Encouragement to all those on the Border

July 7, 2008

It is 2033. By this time, more than $49 billion will have been invested to build, maintain, and repair 700 miles of border wall through California, Arizona, and Texas. Animals like the jaguarundi, the Sonoran pronghorn, and ocelots have disappeared form the American side of the border. The last remaining stands of virgin flora have become extinct due to the border wall itself and the changes it brought to the ecosystem. Sabal Palms Audobon Sanctuary, like the small community of La Lomita and Granjeno, is an abandoned ghost town, a relic of a time when Mexicans and Americans could both enjoy the benefits of the life-giving Rio Grande as it made its 1885-mile journey to the Gulf of Mexico.

Illegal immigration is still a problem, because the push and pull factors of immigration were not addressed through legislative reform. An eighteen-foot wall did nothing to alleviate the more than seven-to-one pay differential between Americans and their neighbors to the South. With the increased militarization of the border and the addition of 700 miles of barriers, the flow of migration has only been redirected to more dangerous routes and means, killing more and more Americalmosts and freezing hundreds of thousands of extralegal residents here who are too afraid to cross back into Mexico. In 2007, the year before the Texas wall was built, more than 500 people lost their lives attempting to cross through the treacherous desert while more and more immigrants risked their lives and their fortunes in highly-dangerous crossings conducted by a highly-paid coyote. As Princeton Professor Douglas Massey pointed out, “The ultimate effect of the border fence policy is to increase the size [of the undocumented population] and to make it more permanent.” (TNR)

It is 2033, and my teenage children are asking why I ever let my government do something so illogical and shameful. Clearly, in retrospect, our wall seems as pointless as the Russian’s or the Chinese. My children and their friends will go to California with hammers in their hands to chisel out a piece of infamous history when the walls we built at the turn of the century finally fall.

——————

Thank God it is not 2033 yet. While the time is getting near and the pressure is being ratcheted up by the Department of Homeland Security, time still remains for our nation’s people and lawmakers to do right. People like Professor Eloisa Tamez, a UTB Professor, Lipan Apache Tribe member, and border landowner have not given up the fight in El Calaboz. Documentarians like Nat Stone have not ceased filming and recording the people and places which would be irreversibly marred by an eighteen-foot wall. National figures such as Jay Johnson-Castro have not stopped marching against the injustice of the Secure Fence Act of 2006, and environmental activists such as Scott Nichols haven’t stopped speaking out against the totalitarian power endowed to DHS by the Real ID Act. Grassroots organizers like Elizabeth Garcia, Ryan and Yahaira Tauber, John Moore, Crystal Canales, Mike and Cindy Johnson, Joe Krause, as well as groups such as CASA, LUPE, No Texas Border Wall and Border Ambassadors have not surrendered because they know that “the arc of the moral universe is long but it bends toward justice.”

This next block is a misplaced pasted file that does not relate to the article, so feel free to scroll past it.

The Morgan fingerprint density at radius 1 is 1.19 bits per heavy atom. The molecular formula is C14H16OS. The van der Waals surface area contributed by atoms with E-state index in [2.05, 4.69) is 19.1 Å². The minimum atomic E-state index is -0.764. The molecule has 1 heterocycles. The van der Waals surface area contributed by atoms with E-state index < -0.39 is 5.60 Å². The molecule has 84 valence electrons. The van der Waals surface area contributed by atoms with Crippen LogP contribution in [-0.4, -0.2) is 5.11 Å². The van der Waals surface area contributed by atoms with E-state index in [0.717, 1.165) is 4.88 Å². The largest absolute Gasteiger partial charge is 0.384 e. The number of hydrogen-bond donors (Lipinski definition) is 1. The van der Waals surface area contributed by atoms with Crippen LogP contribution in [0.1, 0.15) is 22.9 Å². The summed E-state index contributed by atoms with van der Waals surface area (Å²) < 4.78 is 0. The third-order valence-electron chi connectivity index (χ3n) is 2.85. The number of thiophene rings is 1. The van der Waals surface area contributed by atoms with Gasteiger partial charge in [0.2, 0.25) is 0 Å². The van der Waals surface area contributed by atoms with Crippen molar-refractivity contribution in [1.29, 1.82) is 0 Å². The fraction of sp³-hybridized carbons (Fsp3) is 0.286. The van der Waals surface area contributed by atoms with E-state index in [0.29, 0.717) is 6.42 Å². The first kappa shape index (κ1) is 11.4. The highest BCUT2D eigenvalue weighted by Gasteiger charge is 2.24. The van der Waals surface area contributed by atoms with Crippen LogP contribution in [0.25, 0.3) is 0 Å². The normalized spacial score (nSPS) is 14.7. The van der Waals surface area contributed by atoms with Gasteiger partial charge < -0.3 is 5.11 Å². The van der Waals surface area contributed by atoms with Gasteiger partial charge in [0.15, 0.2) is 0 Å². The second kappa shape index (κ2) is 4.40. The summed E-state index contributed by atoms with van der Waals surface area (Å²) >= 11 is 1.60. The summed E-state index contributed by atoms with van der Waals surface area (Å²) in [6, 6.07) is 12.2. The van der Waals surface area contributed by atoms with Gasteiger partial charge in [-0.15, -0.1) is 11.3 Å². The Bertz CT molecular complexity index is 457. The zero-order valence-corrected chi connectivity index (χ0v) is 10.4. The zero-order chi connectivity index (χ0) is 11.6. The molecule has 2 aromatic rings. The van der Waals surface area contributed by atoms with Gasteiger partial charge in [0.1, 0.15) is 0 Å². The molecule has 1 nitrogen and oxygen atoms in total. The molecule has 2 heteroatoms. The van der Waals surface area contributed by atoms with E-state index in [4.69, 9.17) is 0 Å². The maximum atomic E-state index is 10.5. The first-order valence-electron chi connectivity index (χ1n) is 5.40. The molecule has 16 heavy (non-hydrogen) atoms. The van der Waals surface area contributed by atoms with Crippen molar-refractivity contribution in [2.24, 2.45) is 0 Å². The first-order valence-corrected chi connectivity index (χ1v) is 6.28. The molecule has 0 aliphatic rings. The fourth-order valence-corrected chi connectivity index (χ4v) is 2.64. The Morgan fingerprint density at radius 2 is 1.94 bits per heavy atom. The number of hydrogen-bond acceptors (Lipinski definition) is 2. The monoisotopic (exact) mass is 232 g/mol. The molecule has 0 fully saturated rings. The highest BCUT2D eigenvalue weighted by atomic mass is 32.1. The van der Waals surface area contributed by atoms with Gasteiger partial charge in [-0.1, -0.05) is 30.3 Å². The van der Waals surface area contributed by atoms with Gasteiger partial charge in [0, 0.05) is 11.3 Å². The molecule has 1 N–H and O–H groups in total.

The resistance continues; our spirit is not broken. May it continue in love and not stoop to the hate and violence that would will a wall between neighbors and families. Our resistance must remain positive; if our publicity is not respectful and focused and nonviolent, then the focus will be on our negativity and our methods rather than on the injustice of a border wall through people’s homes and lives. If we do not stay united and show DHS, our city leadership, and the entire nation that we are unified against a border wall, then we appear to be simply some people squabbling and fighting petty battles in a place far away. However, if we can stay together and remain positive now, at the breaking point, when the pressure is fiercest and the odds seem overwhelming, if we can stay true to the Truth and resist in love, then we can still rally the nation behind our just cause.

It is my prayer that we may remain strong as we hold on to the Truth in love , the satyagraha that changed India for the better, the holding on to Truth that awakened our nation from the sad malady of segregation and closemindedness in the King era. We are still able to prevent our nation from doing something it will regret for the rest of its history, if we can only cling stay united in the faith that our cause is right, the hope that our fellow Americans are moral beings, and the love that separates us all more than our conflicts can divide us.